The Mechanics of Gardening

dsc_0512BY AMANDA MOSES
The Spring Creek Recreational Fund’s (SCRF) Urban Garden Classroom (UGC) is a beautiful
place where children learn analytical and critical thinking. In addition to its educational attributes,
the garden is such a pleasure to be in because of all of its colorful fruits, vegetables and flowers. The students at PS 346 have learned about seeds, garden maintenance and how to harvest vegetation. But how did the UGC become such a beautiful place? This week Garden Educator, Jacqui Roytman showed the students that being a farmer or gardener requires a lot of work—work that is made easier with the invention of simple machinery.

Roytman started her third grade class with a role-playing lesson: each student was dubbed an apprentice gardener/farmer developing their very own farm.

“There was a time when farmers did not have electric machinery to help them. So how were they able to manage large areas of farmland?” Roytman inquired. The students were asked to think critically about the tools necessary for a gardener or farmer to till the soil. After it rains, farmers/gardeners usually till the soil (turn it) so that seeds may be planted. Eight-year-old Brandon, now dubbed Farmer Brandon, was given a stick to turn the soil. However, this process was hard because the soil would spill out of the garden bed.
“There are simple machines and tools farmers use to make tilling easier,” said Roytman. While large farms would use tractors or ploughs, there are human-powered tools that could be found in a garden such as pitchforks, shovels, hoes and rakes. Roytman asked eight-year-old Farmer Christian to try tilling the soil with a pitchfork. The process was quick, easy and fun.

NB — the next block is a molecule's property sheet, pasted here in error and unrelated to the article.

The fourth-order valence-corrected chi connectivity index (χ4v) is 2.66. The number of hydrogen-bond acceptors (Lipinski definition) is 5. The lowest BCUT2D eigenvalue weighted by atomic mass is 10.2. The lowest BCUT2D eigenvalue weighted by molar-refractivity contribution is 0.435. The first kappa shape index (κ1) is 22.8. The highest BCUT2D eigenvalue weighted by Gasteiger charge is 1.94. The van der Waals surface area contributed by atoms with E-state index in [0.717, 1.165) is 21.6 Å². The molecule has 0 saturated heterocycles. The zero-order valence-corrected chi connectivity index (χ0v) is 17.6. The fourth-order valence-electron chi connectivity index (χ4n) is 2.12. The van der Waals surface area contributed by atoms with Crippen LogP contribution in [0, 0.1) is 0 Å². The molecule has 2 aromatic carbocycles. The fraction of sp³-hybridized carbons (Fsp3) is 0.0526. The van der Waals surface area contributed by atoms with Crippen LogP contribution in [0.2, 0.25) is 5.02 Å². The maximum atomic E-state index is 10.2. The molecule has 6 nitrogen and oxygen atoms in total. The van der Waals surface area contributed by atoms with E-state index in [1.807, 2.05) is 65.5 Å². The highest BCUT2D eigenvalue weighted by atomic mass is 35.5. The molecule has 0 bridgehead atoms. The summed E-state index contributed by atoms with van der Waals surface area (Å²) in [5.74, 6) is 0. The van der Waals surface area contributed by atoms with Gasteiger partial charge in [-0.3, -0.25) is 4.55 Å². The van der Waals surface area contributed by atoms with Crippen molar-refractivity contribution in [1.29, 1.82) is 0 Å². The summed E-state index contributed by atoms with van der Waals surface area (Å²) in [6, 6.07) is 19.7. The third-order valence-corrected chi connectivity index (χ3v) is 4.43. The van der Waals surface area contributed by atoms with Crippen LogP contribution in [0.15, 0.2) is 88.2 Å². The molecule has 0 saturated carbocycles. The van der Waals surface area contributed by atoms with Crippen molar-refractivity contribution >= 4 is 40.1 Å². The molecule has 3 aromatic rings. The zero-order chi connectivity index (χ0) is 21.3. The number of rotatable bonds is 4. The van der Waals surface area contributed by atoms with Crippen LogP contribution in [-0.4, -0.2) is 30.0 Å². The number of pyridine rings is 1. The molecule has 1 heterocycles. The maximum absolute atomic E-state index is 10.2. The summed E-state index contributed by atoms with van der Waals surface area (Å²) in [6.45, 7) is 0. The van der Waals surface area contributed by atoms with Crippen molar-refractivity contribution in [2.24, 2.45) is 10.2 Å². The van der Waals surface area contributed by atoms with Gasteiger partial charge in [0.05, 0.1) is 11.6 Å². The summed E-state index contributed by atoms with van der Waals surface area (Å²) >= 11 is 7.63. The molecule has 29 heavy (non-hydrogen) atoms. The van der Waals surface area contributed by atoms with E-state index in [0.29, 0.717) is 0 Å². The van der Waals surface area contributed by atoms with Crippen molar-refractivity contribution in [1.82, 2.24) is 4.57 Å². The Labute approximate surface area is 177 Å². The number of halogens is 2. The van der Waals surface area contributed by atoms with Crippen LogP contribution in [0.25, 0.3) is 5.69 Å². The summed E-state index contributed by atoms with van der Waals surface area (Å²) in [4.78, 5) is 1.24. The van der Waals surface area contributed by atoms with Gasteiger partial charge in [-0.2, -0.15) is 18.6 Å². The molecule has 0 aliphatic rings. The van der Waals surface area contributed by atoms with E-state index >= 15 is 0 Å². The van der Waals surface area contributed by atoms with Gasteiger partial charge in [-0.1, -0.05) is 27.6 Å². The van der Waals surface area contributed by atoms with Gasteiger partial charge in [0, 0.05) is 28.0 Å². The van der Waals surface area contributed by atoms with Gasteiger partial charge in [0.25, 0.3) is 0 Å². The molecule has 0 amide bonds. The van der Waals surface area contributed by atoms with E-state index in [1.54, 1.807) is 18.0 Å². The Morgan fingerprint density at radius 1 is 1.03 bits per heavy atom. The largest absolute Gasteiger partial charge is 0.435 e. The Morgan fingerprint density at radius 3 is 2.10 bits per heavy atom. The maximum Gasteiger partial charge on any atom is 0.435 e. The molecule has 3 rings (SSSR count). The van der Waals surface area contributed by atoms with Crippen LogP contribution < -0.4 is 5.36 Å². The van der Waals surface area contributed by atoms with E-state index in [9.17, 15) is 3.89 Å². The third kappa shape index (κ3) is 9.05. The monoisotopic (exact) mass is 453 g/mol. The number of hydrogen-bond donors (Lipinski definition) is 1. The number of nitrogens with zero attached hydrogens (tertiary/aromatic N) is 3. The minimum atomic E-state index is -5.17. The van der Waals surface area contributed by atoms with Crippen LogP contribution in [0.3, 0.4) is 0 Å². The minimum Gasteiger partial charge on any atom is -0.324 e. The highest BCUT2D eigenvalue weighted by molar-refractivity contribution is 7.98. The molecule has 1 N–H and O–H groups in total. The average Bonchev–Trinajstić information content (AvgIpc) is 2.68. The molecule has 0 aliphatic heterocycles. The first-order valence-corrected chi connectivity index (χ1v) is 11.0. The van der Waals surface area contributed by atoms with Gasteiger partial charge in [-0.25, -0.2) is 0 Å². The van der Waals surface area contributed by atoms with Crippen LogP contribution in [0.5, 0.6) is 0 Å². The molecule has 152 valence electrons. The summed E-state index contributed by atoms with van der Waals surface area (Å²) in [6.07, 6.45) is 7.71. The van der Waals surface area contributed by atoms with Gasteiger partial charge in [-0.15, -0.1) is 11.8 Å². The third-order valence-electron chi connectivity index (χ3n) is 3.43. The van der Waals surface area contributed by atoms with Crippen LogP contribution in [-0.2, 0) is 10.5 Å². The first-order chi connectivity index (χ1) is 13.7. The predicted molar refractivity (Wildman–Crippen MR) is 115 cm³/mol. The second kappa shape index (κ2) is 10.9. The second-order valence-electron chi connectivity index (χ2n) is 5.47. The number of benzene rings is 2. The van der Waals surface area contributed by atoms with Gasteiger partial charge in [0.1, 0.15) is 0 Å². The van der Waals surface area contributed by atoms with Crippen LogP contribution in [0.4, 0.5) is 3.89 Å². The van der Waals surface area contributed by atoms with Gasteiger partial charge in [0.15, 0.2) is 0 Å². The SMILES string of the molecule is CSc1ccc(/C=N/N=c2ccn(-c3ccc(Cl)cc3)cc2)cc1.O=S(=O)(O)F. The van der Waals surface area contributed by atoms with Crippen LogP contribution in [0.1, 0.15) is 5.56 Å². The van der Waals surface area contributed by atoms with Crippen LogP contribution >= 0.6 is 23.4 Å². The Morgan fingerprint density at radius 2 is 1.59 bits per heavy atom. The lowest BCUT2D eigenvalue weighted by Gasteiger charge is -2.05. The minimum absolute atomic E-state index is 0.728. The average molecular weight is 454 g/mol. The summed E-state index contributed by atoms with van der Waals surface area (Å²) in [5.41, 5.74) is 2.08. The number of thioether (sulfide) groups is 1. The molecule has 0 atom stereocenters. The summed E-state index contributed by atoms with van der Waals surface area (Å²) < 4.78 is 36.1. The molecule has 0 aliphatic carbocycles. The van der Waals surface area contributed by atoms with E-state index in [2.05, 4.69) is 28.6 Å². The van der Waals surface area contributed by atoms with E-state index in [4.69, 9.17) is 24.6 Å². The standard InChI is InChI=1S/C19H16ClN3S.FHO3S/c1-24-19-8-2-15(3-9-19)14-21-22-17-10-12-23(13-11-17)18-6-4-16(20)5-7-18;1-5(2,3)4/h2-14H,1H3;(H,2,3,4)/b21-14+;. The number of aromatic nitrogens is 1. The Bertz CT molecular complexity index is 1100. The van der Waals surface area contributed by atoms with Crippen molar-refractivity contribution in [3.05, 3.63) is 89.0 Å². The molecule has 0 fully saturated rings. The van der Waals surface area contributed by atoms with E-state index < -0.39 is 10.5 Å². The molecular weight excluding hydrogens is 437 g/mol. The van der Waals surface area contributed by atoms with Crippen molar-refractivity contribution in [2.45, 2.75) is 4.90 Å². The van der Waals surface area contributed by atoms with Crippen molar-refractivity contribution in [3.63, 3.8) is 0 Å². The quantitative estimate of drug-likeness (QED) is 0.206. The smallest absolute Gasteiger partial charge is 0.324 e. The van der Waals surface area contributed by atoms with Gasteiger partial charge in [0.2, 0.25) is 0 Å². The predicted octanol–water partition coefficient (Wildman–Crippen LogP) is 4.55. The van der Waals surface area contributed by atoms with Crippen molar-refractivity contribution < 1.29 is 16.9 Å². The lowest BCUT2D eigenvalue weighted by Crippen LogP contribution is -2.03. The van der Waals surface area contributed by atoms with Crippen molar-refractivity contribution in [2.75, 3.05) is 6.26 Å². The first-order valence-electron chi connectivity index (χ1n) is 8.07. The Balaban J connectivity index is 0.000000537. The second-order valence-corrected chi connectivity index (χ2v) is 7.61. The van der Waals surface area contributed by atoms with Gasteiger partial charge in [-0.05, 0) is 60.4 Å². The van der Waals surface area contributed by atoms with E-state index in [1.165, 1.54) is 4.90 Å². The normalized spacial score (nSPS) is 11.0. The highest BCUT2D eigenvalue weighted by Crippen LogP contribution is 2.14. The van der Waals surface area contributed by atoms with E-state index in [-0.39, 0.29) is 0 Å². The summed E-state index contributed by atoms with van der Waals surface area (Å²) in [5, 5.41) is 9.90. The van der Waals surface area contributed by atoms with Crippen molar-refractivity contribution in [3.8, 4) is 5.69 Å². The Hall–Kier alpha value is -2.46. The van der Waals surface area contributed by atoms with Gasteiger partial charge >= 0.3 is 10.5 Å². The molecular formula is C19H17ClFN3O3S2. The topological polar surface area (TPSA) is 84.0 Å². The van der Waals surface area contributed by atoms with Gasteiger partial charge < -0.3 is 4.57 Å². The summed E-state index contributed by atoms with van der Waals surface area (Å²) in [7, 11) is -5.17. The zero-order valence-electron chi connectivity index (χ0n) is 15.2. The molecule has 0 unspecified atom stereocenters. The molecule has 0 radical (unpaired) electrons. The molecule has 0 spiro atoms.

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“How about if we want to move this heavy sack of hay?” asked Roytman as Garden Assistant, Ben Randazzo attempted to lift it to no avail. Using logic, creativity and a vivid imagination, Farmer Tamia
suggested tying it to a horse, so that it could be dragged across the garden. Alas, the UGC does not
have a horse on hand. However, Roytman proposed the use of a wheelbarrow—a simple machine requiring only one wheel, a surface to place materials and two handles.

“Machines and tools are beneficial to farmers/gardeners because it can allow them to do more work in a shorter time,” Roytman said. The third graders took turns testing the efficiency of lifting heavy buckets of soil by hand versus using a wheelbarrow. The heavier the object, the harder it was for the children to move it from one part of the garden to another. Nevertheless, the wheelbarrow allowed the students to move buckets of soil at a faster pace. Roytman ended the lesson by stating that these tools help her make the garden a beautiful place.
Photos by Amanda Moses